Woman feels like she's gained weight even though the patriarchy tells her she's invisible

Sandra Keaton 34, made a discovery last week that both confused and shocked her.

WINNIPEG, MB—Sandra Keaton 34, made a discovery last week that both confused and shocked her.

"I was trying on a pair of cut-off shorts I purchased last summer when I noticed that it felt like I had gained some weight. This was confounding, because our patriarchal society won't stop reminding me that I'm invisible."

Keaton, visibly shaken, went on to explain, "How can I gain mass and be invisible? I mean, I guess I've always known this as a truth. They keep reimagining Spiderman movies and making Axe body spray; but where's the reimagining of The Remains of the Day and a resurgence of The Gap's perfume line? I guess they're never going to create those things because I'm invisible. But if I don't exist, why are my shorts cutting into my thighs? So I am visible. Yet I must be invisible because these shorts seem to be cut for a body type that doesn't exist…What…is…happening?!"

​Keaton isn't the only woman feeling what sociologists are calling "utter patriarchal fuckery". Psychologist Dr. Anne Rutker explains, "Many women are raised to believe society cares about their wants and needs, but the minute they get dragged to a strip club for an office outing, quickly learn that will never happen. But simultaneously, women learn that they need to look as physically 'bangin''as possible so that they have a fighting chance to have any resonance in the world. It's maddening, but also exactly what I expected."

Some psychoanalysts have coined this "invisibly visible" phenomenon as "Schrödinger's Body", where a woman has sizable mass and is invisible at the same time.

Dr. Rutker, who coined the term, explains, "I came up with the idea when I realized women are being put into boxes. And not metaphorical boxes, but like a lot of women's clothing is super boxy? And honestly, if you never see a woman for who she truly is, can she really be judged by her weight? Oh, she can? Like all the time and every single day of her life? Oh, okay. Never mind."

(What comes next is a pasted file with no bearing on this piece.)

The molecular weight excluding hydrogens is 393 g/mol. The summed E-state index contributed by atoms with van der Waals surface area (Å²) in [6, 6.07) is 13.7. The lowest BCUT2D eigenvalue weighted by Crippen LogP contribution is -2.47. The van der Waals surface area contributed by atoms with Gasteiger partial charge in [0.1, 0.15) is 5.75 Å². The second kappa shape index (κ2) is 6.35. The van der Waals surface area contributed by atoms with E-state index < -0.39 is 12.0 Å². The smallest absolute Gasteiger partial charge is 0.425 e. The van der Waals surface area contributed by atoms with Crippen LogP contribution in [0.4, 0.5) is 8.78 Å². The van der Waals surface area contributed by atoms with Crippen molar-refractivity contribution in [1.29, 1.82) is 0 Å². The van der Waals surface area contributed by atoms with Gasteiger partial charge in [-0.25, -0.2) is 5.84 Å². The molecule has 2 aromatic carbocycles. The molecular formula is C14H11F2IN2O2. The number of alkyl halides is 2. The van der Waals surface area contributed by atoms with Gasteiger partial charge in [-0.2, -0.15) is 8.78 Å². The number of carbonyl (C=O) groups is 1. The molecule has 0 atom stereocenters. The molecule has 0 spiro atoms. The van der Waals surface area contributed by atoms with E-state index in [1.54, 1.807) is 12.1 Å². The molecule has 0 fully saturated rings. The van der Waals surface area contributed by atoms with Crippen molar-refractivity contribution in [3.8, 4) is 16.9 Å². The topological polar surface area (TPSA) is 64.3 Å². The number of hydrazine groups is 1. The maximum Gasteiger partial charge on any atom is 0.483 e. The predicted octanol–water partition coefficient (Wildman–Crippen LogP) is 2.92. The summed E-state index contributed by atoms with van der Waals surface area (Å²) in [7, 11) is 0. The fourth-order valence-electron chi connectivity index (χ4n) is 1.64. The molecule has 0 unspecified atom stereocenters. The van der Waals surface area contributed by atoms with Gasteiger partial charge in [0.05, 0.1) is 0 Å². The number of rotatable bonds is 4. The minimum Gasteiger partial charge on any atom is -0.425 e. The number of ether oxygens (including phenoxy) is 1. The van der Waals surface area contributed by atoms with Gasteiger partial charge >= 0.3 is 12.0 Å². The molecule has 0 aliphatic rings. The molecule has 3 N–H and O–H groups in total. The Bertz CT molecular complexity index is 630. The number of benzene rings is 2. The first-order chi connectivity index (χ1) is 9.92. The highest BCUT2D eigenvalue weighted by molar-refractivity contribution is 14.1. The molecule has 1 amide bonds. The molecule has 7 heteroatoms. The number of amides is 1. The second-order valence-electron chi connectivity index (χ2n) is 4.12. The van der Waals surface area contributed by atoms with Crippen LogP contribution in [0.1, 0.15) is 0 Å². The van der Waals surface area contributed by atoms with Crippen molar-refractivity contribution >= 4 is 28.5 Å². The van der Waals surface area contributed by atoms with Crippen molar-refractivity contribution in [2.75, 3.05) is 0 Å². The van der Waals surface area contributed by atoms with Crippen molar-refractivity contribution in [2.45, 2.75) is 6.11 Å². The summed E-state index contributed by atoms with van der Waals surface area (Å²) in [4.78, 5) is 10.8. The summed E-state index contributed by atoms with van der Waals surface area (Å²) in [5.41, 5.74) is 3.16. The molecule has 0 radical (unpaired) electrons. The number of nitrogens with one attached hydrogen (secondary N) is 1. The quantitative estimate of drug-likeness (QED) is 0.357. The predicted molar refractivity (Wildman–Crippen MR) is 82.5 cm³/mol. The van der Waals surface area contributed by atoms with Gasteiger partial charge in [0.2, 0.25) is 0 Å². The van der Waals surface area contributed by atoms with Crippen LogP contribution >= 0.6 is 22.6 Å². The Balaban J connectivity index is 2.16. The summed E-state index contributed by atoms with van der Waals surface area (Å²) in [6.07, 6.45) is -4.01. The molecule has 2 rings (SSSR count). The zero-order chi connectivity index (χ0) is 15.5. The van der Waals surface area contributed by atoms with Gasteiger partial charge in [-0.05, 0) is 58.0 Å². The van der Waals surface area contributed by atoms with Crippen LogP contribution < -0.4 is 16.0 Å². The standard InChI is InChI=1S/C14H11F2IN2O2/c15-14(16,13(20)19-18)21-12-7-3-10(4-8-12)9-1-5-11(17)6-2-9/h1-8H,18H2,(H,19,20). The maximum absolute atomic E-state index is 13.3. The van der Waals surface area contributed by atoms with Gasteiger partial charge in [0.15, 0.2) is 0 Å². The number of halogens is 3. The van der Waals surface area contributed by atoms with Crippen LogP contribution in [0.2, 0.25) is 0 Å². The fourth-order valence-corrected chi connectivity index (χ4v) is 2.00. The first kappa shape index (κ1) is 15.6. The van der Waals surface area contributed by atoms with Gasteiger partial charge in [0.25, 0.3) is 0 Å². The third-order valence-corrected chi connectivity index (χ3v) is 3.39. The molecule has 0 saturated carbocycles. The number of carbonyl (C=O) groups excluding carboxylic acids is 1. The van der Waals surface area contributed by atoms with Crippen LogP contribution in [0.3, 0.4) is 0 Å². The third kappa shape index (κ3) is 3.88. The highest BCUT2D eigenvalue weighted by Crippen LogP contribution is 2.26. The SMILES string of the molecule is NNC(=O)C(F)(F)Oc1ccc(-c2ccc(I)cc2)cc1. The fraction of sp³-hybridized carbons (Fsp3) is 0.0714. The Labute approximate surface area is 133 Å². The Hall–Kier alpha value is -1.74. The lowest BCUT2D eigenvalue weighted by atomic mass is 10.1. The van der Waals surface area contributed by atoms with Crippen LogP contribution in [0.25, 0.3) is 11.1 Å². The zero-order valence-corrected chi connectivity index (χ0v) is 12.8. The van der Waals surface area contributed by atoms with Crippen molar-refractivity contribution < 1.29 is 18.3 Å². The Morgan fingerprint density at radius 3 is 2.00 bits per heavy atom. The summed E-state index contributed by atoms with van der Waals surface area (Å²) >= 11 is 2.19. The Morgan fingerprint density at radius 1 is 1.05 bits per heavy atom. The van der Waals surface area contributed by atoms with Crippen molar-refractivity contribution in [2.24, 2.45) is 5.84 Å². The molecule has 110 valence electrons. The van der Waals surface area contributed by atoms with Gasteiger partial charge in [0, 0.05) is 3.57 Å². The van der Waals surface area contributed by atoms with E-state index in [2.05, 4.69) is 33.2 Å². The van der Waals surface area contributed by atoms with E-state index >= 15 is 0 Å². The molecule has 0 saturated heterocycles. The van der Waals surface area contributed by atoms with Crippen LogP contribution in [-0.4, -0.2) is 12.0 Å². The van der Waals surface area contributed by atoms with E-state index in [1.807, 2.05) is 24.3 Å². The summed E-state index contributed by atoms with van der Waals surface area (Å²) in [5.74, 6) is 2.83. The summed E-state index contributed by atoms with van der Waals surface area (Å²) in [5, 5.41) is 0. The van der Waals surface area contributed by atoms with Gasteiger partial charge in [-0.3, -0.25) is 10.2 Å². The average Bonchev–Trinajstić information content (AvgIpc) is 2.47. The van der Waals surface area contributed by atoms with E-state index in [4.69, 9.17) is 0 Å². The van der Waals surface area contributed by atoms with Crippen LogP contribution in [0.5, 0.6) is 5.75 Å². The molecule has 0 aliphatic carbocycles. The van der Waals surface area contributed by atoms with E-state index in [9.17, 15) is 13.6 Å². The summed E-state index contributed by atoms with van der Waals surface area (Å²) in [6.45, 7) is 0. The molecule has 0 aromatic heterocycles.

Despite the research, Keaton still believes that one day she will not care if she puts on weight while also hoping the patriarchy gets dismantled, shot, buried and its grave gets "spat on a bunch".

Keaton continues, "Every day I'm learning where I fit in this crazy world. I'm also starting to realize that gaining weight is straight-up not an emotion. You either are a certain weight or you're not. Also, why do clothing stores call plus-sized clothing clothes for 'real women'? If you're under size 12, are you a pretend woman? And women's magazines, stop trying to get me to eat almonds as a snack. It's never gonna happen."

At press time, it has yet to be confirmed if Keaton had, in fact, gained weight from last summer.

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Alessandra Vite began studying improv at age fourteen at The Second City and is a graduate of the The Second City’s Conservatory Program. She has performed with The Second City Touring Company, and is the current Head Writer and performer of the Comedy Bar produced show "Sunday Night Live with The Sketchersons." Alessandra is also a contributor for the websites The Beaverton, CBC Comedy and CBC Radio's "Because News".